There are a lot of places where you can look up state and federal statutes and case law. Better yet, as lawyers have moved into blogging and companies like Avvo.com have set up Q&A forums, there are more and more places online where you can find answers to common legal questions written in plain English.

Here are a few of the better Q&A forums:

For years, I was hoping Google would jump into organizing the world's legal research like it has other sources of information. Finally, they did. Google opened up Google Scholar, which is an excellent resource I use to look up cases and statutes and even law-review articles.

There are numerous other good legal information sources, such as Nolo.com, Justia.com, and FindLaw.com.

But I'll let you in on a little secret (just between you and me): when I'm doing legal research, I often start by just Googling it.

Of course, the law is infinitely complex, and so you don't want to take this too far by handling your own litigation, any more than you would want to practice medicine by yourself if you're not a doctor. It's one thing to educate yourself on symptoms of the flu by reading WebMD; it's another thing to try to perform brain surgery because you think you're a doctor.

Organize Your Documents in Advance

Before you go in to meet with a lawyer, get yourself organized. Print up copies of any digital documents or emails, and put them in some semblance of an order. If you have an issue that occurred over time (such as a dispute with a client or customer, or an employee), prepare a timeline or brief history of the facts leading up to present day. This preparation will save time and keep your costs in check.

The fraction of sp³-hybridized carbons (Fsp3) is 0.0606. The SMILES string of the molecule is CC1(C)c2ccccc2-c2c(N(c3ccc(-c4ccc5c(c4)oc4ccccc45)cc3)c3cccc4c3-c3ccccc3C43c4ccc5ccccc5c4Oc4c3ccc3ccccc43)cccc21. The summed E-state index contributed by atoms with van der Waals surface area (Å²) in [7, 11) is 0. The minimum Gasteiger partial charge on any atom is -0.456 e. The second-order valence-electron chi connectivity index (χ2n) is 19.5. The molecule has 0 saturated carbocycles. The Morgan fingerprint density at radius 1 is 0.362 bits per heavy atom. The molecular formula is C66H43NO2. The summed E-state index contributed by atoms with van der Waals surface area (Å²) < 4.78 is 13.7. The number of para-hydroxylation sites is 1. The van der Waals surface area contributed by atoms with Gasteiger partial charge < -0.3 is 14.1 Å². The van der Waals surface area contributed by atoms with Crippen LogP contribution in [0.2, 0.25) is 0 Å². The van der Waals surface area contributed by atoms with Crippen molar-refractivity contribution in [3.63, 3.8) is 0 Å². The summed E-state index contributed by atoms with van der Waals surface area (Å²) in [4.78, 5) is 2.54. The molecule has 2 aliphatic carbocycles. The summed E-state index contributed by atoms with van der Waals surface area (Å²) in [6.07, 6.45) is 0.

Swap Services With an Attorney

Do you have a service you can trade with a lawyer? There are plenty of things lawyers are not good at but need help with anyways, from SEO to bookkeeping to marketing.

You might try approaching a lawyer and offering to provide them with a service in exchange for legal advice or services.

You can also try using a service like Barter Quest, Swap Right, U-Exchange (a paid service), or even Craigslist.

To make this work, here are a few tips:

  • Be detailed: Get specific about what it is you're looking for in a lawyer, and what it is you have to offer. The more specific you are at the outset, the more likely you won't waste your time.
  • Agree to written terms: Have a written agreement up front as to the terms of your barter, including how you value your service and the lawyer's, and what money (if any) will change hands.
  • Be aware: Be aware of the terms of your trade, and keep your eyes open. There's definitely the possibility you could run up a bill if the cost of the legal services you receive exceed the value of the services you provide.
  • Get tax advice: Just because you aren't receiving monetary compensation for your end of the barter doesn't mean there are not tax issues. Get advice from an accountant on the tax implications of bartering in advance.

Smaller firms or solo practitioners are the most likely to be open to such an arrangement. And you may have to ask around before you find a lawyer who can both do what you need them to do and who is open to this kind of arrangement.

Finally, if you don't have any pressing deadlines, then take your time. Do your research, ask for advice and recommendations from trusted friends and advisers, and be sure you make an informed decision in whatever you do. You will be glad you did.